12 Tips for growing your own food
So you want to start growing your own food. I am proud of you already! Many people start with a lot of enthusiasm and find that it is not as simple as it looks and get demotivated and give up. We have all been there.
Let us start with some basic plant info: a plant needs air, sun, soil and water to grow. So before you even start, make sure you have these available. And patience, lots and lots of patience.
And here are a few tips, lessons we learned the hard way, to amplify your chance of success to the max.
- Manage your expectations: Planting is planning!
It takes time to get results. Read or look up information of how long a seed should take to germinate and how long it takes before the plant can bear fruit. Find out if a plant can even bear fruit in the tropics, some plants need winters to be able to fruit.
- Pick the right spot
Your plants have their sun hour needs. Make sure watering the plants is not a cumbersome task; if it is a lot of hassle you might give up. Be close to water, but not too close, like under a rain gutter or in an area
that floods. Make sure that if you have pets, your garden can be protected. If you have a lot of wind, make shelters for your more vulnerable plants.
- Prepare your soil
Good soil is the key to success. Soil physically grounds your plants and provides the plants with all the nutrients through their roots. Empty, poor soil leads to weak and struggling plants. Cover you soil with organic material to keep the temperature stable and avoid too much evaporation on warm days. Thank you very mulch.
- Use the right seeds
Not everything grows everywhere in the world. You don’t like to eat everything. So think of what you like and source your seeds responsibly. Swap with other growers. Use non-GMO, open pollinated seeds and help the bees. Avoid species that are invasive. You do not want to be the one that brought the next Neem tree to the island.
- Document what/when you sow
Pro-tip: Trust me, you will not remember what and where you planted. And by putting it on your calendar, you can make sure that things are growing according to plan. If germination time is two weeks and already two months have passed, you might want to sow again.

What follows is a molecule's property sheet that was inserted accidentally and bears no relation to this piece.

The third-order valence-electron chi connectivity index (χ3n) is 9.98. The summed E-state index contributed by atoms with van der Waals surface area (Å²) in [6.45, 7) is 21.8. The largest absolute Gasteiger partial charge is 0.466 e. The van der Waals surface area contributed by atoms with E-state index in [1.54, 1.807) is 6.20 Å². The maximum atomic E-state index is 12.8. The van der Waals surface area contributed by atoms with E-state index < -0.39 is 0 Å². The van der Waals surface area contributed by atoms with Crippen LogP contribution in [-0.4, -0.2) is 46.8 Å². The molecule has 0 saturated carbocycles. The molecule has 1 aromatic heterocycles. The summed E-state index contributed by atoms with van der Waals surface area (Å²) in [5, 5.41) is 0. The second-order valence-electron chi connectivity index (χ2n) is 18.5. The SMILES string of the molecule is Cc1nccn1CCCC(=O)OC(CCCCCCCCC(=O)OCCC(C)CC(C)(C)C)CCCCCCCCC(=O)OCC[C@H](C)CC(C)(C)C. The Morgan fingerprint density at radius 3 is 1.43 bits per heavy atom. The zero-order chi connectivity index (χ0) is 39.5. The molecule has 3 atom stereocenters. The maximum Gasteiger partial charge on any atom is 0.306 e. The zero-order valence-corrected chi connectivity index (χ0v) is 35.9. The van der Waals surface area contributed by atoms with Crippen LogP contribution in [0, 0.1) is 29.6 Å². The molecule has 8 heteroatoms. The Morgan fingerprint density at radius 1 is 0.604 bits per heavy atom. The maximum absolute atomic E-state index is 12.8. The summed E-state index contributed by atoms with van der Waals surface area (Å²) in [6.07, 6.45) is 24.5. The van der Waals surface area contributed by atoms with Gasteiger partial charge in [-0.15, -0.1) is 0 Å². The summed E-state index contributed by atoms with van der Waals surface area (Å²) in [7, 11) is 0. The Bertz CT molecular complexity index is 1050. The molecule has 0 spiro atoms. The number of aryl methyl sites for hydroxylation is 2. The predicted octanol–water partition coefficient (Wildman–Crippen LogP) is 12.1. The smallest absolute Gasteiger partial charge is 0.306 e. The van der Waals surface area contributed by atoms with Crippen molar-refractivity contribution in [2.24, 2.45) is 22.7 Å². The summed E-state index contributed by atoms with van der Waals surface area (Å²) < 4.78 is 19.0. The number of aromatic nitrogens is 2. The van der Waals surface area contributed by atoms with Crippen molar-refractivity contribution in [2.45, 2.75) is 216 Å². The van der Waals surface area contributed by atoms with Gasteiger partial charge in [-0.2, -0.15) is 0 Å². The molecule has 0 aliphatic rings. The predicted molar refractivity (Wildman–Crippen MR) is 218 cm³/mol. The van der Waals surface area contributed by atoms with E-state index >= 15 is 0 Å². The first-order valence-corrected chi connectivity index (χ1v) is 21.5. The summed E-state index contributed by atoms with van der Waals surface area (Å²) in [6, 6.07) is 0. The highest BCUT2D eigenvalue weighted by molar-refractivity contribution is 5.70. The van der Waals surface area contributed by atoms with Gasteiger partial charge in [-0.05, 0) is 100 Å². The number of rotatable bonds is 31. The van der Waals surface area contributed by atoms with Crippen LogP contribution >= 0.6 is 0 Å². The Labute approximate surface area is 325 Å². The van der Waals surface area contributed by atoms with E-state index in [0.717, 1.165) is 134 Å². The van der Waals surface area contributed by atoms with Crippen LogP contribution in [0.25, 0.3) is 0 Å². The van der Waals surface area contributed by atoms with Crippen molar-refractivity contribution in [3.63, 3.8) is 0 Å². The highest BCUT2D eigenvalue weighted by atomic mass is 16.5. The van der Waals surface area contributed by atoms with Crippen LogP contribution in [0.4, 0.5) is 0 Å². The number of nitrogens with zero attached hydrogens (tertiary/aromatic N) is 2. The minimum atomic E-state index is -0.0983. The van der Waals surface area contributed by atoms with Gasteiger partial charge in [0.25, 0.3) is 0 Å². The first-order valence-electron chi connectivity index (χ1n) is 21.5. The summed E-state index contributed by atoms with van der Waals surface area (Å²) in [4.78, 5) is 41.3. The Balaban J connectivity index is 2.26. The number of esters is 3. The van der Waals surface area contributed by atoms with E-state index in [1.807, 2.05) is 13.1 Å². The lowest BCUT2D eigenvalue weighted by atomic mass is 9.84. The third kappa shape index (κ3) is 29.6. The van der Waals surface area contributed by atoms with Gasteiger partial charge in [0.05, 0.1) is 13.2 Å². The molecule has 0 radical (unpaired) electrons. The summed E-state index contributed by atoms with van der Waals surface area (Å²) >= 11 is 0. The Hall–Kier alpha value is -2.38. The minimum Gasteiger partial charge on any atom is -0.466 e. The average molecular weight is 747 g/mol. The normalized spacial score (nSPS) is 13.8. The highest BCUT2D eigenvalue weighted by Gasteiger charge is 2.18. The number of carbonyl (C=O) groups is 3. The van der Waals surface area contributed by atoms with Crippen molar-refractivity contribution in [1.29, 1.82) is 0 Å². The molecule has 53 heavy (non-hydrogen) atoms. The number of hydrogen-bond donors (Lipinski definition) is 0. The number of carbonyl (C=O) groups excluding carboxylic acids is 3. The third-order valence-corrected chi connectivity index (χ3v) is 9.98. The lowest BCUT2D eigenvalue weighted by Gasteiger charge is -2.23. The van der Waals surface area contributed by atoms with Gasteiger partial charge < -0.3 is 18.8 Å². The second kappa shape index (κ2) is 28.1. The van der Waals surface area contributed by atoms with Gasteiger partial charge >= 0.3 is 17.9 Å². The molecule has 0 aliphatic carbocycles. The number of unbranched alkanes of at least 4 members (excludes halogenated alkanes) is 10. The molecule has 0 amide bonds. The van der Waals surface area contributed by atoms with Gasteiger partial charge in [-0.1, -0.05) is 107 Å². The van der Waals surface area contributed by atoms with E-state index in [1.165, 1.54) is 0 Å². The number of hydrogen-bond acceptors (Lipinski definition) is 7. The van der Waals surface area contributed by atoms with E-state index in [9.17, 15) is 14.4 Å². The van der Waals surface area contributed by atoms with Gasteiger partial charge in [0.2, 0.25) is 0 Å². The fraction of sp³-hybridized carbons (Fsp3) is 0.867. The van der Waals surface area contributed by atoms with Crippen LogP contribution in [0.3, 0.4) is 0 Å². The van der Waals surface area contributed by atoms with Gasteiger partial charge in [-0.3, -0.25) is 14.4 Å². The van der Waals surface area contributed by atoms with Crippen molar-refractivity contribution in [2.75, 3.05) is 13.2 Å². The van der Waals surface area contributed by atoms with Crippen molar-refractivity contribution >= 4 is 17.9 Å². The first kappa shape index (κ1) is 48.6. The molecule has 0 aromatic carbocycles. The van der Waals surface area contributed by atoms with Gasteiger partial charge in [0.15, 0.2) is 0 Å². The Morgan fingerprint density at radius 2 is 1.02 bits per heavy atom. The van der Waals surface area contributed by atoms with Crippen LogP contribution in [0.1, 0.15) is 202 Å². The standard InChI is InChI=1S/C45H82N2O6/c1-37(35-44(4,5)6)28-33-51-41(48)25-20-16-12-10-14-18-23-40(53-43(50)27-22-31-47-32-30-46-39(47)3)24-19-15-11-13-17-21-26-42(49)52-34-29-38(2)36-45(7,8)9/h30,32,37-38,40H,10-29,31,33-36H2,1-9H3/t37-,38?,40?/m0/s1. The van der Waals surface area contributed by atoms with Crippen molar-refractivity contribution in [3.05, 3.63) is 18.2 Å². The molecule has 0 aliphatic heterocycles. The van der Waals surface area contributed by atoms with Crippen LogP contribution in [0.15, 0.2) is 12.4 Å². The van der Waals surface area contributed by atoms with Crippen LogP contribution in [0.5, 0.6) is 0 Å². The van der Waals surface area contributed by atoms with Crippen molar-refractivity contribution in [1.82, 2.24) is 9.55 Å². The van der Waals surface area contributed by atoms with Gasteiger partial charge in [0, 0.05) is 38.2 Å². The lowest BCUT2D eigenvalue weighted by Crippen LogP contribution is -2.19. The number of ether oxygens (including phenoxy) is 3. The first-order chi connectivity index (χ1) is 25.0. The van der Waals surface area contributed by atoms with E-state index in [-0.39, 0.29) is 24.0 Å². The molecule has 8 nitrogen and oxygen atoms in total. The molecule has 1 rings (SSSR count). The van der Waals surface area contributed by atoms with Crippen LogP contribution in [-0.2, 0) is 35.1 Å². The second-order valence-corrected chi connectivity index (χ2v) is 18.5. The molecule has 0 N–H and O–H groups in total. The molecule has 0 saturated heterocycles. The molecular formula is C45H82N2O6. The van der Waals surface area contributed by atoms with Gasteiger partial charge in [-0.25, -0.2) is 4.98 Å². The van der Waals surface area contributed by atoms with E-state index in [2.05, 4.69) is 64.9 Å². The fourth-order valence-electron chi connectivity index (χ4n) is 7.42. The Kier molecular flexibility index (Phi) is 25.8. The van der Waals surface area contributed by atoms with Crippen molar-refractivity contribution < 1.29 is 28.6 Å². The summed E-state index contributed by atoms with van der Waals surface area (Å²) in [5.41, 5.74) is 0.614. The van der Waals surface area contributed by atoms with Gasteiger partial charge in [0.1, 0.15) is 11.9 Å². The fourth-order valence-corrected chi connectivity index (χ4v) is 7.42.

- Be patient (see point 1)
It will take some time and practice to get results. No, the seeds that you planted three hours ago did not come up yet. And that flower has not turned into a shimaruku yet.
- Have good water management
It is better to err on the side of too little. Too much love water will kill your plants! A thirsty plant you can bring back from the brink of death, but once drowned and rotting roots, there is no coming back.
- Know your enemies
If you know what you are dealing with, you will know how to deal with it. Not all pest and diseases manifest in the same way. And not all are treated the same. Remember there are also beneficial insects in your garden, so treat threats in a safe way for you and them.
- Be proactive with pest control
It will not go away by itself. So when you signal something off, immediately take action. Take pictures and remove whatever is not right and seek advice.
- Don’t get too attached
This is the hardest one: Sometimes you do everything right, and still have no success. Be sad about it for a bit. But then come back with the lessons learned and do it again.
- Celebrate your wins!
Yes, you can make a 1 cherry tomato salad. It is your own, home grown harvest! Enjoy it any way you like.
- Save your seeds
Seeds of plants that have grown in your garden, have proven to withstand the local climate. Not only will you not have to buy seeds again, you will make many friends swapping your successful seeds with fellow gardeners.
Cindy Eman, an environmental economist, that has been growing vegetables for over 20 years now, came back to her island in 2019 and started her own consultancy and project management company in 2020. Yu di Tera manages several community gardens and green classrooms all over the island, of which Hòfinan Ser’i Otrobanda has made the top 100 sustainable projects list of the Dutch newspaper Trouw for the second time in a row this year. since Jan 2022, she is the Regenerative Asset manager of Kolektivo Curacao.